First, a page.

The NSW government has finally submitted its business case for the Newcastle Education Campus with space allocated for a new primary school.
The government says masterplanning for the controversial campus, which will be located on the main Newcastle High School site, is now complete.
The masterplan is not yet publicly available but will include upgrades to the existing high school and expanded facilities suitable for shared use with the community.
Space has been allocated for a future new primary school but it will be "subject to enrolment demand".
The government says the preferred option in the business case includes new flexible learning spaces to support future student enrolment growth, a new hall and library, new science laboratories, kitchens, canteen and student facilities and new support class facilities.
"Students are at the centre of the decision-making process regarding Newcastle Education Campus. It's clear the upgraded school will provide wonderful facilities that will benefit the local community now and for years to come," Minister for Education Sarah Mitchell said.
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The last state budget allocated $5.6 million to "progress work on schematic design and statutory planning approvals" - a slice of the estimated $50 to $80 million the government has said the project will cost.
Newcastle MP Tim Crakanthorp has been critical of the delays to the project, which was announced in June 2018 as the originally titled Newcastle Education Precinct, and raised the issue on several occasions in budget estimate questions.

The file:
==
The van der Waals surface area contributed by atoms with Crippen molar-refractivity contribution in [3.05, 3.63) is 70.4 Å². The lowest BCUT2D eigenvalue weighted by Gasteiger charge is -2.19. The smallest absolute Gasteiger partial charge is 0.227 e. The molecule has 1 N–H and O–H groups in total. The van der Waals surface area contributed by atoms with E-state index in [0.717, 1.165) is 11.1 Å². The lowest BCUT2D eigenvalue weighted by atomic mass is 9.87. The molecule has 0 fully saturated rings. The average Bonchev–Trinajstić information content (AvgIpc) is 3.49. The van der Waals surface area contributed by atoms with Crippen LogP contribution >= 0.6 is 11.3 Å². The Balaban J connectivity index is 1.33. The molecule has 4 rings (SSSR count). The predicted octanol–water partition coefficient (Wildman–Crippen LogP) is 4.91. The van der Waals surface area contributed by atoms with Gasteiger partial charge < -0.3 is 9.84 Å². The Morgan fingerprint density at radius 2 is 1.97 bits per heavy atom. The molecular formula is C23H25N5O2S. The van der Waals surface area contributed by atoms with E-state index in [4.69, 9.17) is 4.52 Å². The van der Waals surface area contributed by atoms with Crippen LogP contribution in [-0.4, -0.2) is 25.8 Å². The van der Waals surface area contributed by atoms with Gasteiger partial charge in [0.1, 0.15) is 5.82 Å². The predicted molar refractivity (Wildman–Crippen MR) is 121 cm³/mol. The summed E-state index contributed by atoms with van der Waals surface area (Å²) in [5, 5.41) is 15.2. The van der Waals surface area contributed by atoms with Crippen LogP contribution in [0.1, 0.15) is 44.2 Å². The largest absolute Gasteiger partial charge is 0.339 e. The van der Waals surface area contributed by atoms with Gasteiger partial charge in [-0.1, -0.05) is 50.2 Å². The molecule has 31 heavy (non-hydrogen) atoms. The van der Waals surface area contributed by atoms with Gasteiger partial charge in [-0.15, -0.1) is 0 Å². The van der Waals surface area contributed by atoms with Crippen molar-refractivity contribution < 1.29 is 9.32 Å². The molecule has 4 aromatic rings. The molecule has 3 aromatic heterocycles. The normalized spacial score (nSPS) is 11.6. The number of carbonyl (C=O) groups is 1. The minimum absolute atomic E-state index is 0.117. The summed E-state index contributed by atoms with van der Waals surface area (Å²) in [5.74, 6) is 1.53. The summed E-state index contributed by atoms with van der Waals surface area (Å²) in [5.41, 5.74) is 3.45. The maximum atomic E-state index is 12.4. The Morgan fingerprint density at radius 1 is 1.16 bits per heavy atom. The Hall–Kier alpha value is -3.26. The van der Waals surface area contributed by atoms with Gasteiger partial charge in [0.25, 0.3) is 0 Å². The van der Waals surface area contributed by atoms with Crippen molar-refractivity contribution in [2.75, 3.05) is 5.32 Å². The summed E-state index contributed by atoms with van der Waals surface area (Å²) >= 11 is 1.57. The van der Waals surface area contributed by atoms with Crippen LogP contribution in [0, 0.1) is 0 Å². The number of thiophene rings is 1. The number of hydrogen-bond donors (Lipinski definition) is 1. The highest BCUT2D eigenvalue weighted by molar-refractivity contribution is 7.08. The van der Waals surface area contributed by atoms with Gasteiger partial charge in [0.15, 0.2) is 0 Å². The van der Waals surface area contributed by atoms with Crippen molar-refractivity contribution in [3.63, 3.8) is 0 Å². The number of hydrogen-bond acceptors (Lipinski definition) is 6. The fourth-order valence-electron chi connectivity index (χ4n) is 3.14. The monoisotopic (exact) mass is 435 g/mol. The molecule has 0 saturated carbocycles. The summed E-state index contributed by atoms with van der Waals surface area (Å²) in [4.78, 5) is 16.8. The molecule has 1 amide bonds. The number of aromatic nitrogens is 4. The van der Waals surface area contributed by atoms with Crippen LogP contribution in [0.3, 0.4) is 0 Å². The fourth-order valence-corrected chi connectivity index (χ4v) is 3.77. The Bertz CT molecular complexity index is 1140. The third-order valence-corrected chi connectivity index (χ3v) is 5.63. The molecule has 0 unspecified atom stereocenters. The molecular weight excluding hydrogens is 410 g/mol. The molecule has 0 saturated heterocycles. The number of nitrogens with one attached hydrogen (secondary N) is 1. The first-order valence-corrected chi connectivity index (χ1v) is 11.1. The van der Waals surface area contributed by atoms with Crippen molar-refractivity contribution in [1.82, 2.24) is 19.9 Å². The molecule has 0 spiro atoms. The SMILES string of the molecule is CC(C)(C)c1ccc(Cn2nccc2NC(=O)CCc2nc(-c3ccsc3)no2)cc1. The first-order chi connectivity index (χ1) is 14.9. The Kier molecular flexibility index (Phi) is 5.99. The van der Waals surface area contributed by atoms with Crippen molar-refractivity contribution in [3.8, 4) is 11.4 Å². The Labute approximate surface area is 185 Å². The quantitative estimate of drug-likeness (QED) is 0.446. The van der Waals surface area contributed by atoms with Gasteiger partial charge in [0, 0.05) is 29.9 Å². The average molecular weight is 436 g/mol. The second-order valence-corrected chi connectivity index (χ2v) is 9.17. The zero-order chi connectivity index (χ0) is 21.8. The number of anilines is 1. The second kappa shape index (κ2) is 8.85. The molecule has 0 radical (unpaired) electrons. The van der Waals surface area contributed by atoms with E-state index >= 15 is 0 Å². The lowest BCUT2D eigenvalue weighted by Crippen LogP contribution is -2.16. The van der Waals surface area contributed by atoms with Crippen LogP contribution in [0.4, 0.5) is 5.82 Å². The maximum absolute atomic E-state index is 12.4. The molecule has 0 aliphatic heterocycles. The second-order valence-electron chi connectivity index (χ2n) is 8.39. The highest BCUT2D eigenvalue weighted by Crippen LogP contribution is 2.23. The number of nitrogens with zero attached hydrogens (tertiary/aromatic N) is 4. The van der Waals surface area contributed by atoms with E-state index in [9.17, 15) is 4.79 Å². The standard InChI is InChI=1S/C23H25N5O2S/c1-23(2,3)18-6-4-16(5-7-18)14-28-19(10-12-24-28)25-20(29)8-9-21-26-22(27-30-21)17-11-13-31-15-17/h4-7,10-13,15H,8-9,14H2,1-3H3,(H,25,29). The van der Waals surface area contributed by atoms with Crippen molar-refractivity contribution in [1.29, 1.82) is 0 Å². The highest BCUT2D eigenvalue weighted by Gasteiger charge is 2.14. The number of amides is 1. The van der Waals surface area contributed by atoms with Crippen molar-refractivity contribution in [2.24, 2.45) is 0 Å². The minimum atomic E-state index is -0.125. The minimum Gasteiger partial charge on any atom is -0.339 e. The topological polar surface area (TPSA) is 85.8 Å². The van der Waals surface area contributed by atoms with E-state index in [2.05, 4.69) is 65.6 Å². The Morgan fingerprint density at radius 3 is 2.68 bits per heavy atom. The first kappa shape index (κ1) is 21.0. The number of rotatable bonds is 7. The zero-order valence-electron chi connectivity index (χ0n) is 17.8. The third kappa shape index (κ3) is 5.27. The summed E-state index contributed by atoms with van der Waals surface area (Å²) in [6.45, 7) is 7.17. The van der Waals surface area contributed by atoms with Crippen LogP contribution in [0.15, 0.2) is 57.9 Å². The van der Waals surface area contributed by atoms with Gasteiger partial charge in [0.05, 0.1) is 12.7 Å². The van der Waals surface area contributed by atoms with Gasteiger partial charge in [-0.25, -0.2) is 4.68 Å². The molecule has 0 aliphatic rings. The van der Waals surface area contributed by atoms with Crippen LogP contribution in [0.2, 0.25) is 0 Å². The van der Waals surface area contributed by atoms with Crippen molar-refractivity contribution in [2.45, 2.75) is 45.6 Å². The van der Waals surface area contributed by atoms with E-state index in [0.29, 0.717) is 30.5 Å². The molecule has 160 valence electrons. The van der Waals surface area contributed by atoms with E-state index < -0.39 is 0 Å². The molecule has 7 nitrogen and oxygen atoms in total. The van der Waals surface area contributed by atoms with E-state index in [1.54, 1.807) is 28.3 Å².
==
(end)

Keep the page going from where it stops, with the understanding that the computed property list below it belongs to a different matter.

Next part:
He said in September that the "business case has had more deadlines than I've had hot dinners", a comment he repeated to The Herald on Wednesday.
"The business case was first due 18 months ago and was pushed back and pushed back," he said.
"Let's see the masterplan - which the government has committed to showing us when the business case is released.
"We have been hearing about this for nearly four years now, we cannot wait another four years for this to be built, we just need to get on with it."
He is also confident there will be enough enrolment demand to justify a new primary school, an aspect of the proposal which has been uncertain over the years.
"It's good that there is actually space for a primary school as we will need it moving forward," Mr Crakanthorp said.
"There will be thousands of new apartments in the Newcastle CBD.
"We will definitely see a huge increase in enrolments."
Parliamentary Secretary for the Hunter Taylor Martin said that the campus would be an asset to the Newcastle community.
"This is going to be a great project for the city that will provide high-quality education facilities for students and teachers," Mr Martin said.
Ms Mitchell said procurement of key consultants for the project, including architects, building engineers, planners and heritage consultants was currently underway.
The government is also in the process of reviewing student demand forecasts to "ensure the new precinct is fit for both current and future needs" and considering a number of joint-use opportunities to provide expanded community facilities within the area.
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